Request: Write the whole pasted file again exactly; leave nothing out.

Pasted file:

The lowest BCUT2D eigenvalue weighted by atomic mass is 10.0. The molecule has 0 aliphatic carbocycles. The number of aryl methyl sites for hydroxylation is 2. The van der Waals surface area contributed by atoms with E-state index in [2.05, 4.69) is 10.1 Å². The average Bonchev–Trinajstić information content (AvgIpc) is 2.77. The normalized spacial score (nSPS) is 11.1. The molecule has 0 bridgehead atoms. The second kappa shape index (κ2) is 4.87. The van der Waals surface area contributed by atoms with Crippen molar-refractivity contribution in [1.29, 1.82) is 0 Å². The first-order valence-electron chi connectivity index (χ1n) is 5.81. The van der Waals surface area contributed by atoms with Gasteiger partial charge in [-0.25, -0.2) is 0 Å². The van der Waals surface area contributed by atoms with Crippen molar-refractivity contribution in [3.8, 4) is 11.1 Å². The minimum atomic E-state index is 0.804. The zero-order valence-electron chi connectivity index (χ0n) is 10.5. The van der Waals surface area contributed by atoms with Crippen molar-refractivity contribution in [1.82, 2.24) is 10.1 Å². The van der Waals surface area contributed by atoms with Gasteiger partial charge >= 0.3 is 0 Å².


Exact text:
The lowest BCUT2D eigenvalue weighted by atomic mass is 10.0. The molecule has 0 aliphatic carbocycles. The number of aryl methyl sites for hydroxylation is 2. The van der Waals surface area contributed by atoms with E-state index in [2.05, 4.69) is 10.1 Å². The average Bonchev–Trinajstić information content (AvgIpc) is 2.77. The normalized spacial score (nSPS) is 11.1. The molecule has 0 bridgehead atoms. The second kappa shape index (κ2) is 4.87. The van der Waals surface area contributed by atoms with Crippen molar-refractivity contribution in [1.29, 1.82) is 0 Å². The first-order valence-electron chi connectivity index (χ1n) is 5.81. The van der Waals surface area contributed by atoms with Gasteiger partial charge in [-0.25, -0.2) is 0 Å². The van der Waals surface area contributed by atoms with Crippen molar-refractivity contribution in [3.8, 4) is 11.1 Å². The minimum atomic E-state index is 0.804. The zero-order valence-electron chi connectivity index (χ0n) is 10.5. The van der Waals surface area contributed by atoms with Crippen molar-refractivity contribution in [1.82, 2.24) is 10.1 Å². The van der Waals surface area contributed by atoms with Gasteiger partial charge >= 0.3 is 0 Å².